Tuesday, August 12, 2014

Evenings at the Argentine Club

Halfway through Julia Amante’s  Evenings at the Argentine Club I knew I would write about it on this blog. I identified with the protagonist and her relationship with her father. Big dreams they had, Victoria and Victor Torres. Big dreams to beat the odds. I loved that this 5 STAR story made me think about family relationships but it also made me think about immigration and assimilation and just how difficult that has been throughout world history.

All immigrants to America have dreams but when Victor and Jaqueline Torres move to America from Argentina, Victor has wild ideas of making millions and returning home a big shot. But, like most first generation American families they soon find that dreams aren’t handed to you. Every member of the Torres family and the Orteli family, their best friends, has their own dreams and expectations of living and working in America. Their story is one of miscommunication and dysfunction between husband and wife, parents and children, and other Argentine families who settle alongside them in Burbank, California . Julia Amante weaves a glorious story of letting go of expectations and reconciliation; something all of us need to do.

Victoria Torres, daughter of Victor and Jaqueline, is the protagonist. She's twenty-eight, single, and still living at home when the story begins. Her goal in life, which so far hasn't brought happiness, is twofold: she wants to be "Somebody" and she wants to make her father proud. So far, she has put her desires aside to please her father. Victoria's transformation is both turbulent and glorious.

After reading Evenings at the Argentine Club I realized that there are similar clubs across America for Italian-Americans, Greek-Americans, Polish-Americans, and etc. I lived in Miami when the influx of Cubans began after the Cuban Revolution. The Cubans I met through my work and church believed, like Victor Torres, that they would soon return to their homeland but for a different reason. Victor wanted to become rich and return home a wealthy man while the Cubans believed they were in exile until the turmoil in Cuba receded and Castro was overthrown. But that didn’t happen. Unlike many immigrants to America who blended into American society, the Cuban’s did not. They remained loyal to their cultural norms, mores, customs, language, and religious affiliations.  Little Havana, a small community near downtown, quickly became Cuban Miami. I sympathize with these people. They are proud to be Cuban. They did not want to leave Cuba. Their homeland has been devastated. And I understand their need to be separate or maybe better said their need to stay together.

Almost every American city is divided into “separate” neighborhoods. Who hasn’t heard of China Town, Spanish Harlem, or Little Havana? In New York City, high concentrations of ethnicities make up the population: Chinese, Japanese, Greeks, Italians, Vietnamese, Puerto Ricans, Haitians, Mexicans, Middle Easterners, Russians, East Indians, on and on. And most live in their separate little neighborhoods. As much as people want to cling to their roots, Evenings at the Argentine Club reminded me that all of us are the same. We all want the American Dream even if our ancestors have been in America for so many generations we can only guess what our roots might be.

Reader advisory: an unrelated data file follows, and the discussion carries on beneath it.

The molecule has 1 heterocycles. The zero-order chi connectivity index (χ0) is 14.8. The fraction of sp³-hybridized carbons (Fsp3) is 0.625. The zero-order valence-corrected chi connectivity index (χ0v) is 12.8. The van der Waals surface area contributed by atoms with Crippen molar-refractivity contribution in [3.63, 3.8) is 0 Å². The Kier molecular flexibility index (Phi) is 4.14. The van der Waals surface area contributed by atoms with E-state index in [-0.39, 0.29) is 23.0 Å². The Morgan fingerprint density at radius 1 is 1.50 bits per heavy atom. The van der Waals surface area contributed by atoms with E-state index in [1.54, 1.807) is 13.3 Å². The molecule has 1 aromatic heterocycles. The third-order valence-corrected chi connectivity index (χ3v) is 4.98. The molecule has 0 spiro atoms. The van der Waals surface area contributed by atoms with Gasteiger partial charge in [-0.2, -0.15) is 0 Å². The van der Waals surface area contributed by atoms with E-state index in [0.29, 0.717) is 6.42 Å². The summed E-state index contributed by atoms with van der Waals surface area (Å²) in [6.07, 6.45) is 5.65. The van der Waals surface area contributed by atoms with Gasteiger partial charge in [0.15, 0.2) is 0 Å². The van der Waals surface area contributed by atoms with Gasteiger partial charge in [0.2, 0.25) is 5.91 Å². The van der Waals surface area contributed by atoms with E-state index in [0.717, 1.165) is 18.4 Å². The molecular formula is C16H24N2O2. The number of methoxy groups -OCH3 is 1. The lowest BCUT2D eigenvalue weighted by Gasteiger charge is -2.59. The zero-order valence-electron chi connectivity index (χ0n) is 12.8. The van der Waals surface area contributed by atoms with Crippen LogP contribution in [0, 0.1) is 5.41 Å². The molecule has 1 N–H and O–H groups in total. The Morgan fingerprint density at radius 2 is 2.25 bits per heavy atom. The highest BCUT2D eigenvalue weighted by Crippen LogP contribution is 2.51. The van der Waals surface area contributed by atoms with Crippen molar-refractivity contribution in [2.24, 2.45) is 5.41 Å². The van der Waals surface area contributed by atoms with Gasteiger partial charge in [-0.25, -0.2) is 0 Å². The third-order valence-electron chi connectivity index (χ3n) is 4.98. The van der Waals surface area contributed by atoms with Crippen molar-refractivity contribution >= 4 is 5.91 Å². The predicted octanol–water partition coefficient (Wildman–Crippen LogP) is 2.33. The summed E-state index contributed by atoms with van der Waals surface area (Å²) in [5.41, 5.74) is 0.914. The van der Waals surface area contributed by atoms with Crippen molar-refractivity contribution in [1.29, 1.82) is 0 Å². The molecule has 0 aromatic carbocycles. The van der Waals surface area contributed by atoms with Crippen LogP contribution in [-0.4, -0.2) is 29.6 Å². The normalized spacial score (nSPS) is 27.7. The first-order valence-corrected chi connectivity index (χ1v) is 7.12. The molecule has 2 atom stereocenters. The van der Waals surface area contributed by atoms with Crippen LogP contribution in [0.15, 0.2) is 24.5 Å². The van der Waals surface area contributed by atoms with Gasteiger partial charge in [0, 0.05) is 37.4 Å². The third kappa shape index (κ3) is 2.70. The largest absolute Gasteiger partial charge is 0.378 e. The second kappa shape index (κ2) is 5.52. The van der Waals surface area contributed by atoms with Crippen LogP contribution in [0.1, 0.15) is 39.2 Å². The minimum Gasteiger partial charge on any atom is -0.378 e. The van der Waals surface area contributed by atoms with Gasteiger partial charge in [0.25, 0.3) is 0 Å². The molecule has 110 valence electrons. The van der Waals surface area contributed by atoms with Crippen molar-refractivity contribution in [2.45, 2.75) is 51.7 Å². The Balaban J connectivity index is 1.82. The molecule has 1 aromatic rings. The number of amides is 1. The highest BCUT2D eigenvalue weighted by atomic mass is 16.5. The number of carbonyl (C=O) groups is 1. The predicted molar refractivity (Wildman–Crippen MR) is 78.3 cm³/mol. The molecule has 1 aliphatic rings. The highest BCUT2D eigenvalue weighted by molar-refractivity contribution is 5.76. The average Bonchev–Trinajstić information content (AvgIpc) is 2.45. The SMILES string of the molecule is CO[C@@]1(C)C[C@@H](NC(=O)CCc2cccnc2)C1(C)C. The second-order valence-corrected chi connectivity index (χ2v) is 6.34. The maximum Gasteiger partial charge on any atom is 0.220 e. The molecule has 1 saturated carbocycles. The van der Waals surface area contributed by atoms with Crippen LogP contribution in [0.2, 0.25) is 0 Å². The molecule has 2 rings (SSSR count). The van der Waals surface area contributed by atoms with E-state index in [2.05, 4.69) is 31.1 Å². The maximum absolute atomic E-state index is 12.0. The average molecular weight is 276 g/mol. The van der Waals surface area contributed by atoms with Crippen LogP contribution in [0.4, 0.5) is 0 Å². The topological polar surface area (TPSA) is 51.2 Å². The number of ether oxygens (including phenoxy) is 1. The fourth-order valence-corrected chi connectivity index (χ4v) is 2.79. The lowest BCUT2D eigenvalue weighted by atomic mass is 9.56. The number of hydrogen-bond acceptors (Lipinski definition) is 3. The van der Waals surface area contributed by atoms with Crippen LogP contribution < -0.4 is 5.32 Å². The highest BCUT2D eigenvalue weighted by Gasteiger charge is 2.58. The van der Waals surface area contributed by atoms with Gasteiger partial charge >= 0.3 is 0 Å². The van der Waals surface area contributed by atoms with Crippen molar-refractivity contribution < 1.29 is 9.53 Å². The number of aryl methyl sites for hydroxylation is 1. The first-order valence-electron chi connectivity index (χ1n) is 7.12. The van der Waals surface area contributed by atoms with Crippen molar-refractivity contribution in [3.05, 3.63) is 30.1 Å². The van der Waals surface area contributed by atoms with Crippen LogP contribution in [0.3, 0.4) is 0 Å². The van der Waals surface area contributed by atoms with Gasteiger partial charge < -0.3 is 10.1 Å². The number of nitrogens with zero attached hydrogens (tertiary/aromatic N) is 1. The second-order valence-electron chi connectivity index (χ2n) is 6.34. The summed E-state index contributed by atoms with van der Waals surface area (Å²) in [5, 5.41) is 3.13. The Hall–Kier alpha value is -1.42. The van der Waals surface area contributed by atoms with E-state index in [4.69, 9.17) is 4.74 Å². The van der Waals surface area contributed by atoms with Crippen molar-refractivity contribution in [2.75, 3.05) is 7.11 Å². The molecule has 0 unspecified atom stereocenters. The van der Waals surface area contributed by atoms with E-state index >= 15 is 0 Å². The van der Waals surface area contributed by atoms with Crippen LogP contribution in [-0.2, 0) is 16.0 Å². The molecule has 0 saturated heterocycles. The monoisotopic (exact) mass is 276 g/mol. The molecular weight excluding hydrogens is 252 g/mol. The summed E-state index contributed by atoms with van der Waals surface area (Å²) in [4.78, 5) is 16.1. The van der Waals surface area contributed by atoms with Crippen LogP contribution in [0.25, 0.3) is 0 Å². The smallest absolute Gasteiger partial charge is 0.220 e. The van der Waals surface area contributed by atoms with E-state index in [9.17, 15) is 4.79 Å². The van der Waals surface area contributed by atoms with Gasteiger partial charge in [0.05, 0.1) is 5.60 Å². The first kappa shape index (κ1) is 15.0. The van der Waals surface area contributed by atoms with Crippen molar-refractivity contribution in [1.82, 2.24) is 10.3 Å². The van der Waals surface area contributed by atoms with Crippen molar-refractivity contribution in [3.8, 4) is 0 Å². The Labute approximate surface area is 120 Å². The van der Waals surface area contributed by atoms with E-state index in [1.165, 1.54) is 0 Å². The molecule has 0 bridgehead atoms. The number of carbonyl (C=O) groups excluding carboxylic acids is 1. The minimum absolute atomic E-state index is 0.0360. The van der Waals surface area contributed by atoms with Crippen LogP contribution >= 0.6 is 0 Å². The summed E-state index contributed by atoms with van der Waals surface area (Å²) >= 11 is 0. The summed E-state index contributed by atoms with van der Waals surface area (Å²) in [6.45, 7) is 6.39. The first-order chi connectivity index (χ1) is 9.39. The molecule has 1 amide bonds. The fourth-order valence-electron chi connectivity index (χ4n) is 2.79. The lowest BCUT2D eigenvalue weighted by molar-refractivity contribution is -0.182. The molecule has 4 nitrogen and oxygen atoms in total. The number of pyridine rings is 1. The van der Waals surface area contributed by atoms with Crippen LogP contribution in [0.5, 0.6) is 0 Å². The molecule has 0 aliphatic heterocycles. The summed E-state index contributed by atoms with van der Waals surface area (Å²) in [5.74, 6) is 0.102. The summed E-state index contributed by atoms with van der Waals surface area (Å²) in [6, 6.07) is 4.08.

Victoria Torres reminded me of a piece of American history I discovered while researching my novel Auspicious Dreams in The Annals of San Francisco. What follows is from Auspicious Dreams, chapter 20 (1850):

“Nick (a Native American trying to assimilate into the “white man’s world”) had already discovered the unspoken class system that separated people into little groups. The place of a person’s birth seemed to separate them as strongly as their place of work or the type of clothing they wore. The people who spoke English and worked in banks and offices seemed to demand respect from the others.

“Most seemed comfortable in their little groups. Some longed for their homelands. Some constantly spoke of how wonderful their life had been before coming to America. To Nick, one group stood out from the rest—the Germans. Unlike other nationalities, they eagerly learned English, took interest in the local affairs of the city, and entered into the spirit of the community with enthusiasm. Although they had strong feelings for their homeland, they didn’t want to return to it. There was a common brotherhood of Germans who were ready to celebrate their nationality and praise the old country ways, yet they wanted to be part of this new country too.”

While I advocate the words of the song, Get Together by The Youngbloods (1967), I more rationally realize the need to be with those most like ourselves—but not exclusively. While the Torres and Orteli parents cling to old world traditions, their children gradually become more American than Argentine. This is bound to happen in any ethnic group.

“Come on, people now, Smile on your brother, Everybody get together, Try to love one another right now.”

From Evenings at the Argentine Club, chapter one. “Victoria Torres couldn’t say she understood what it felt like to leave behind everything one had ever known for something new. Leave parents, siblings, friends, an entire way of life, to live among strangers who spoke differently than you did and believed in values that were foreign compared to those you grew up with. To do something of that magnitude took a sort of internal strength that she lacked. When she thought of immigrants and their decisions to leave their homes, she figured either life had to be so bleak in their own countries or their dreams had to be so immense that they were willing to risk everything just for the hope of a little magic— a chance to change destiny.”

Eveningsat the Argentine Club by Julia Amante. 
Available on Amazom.

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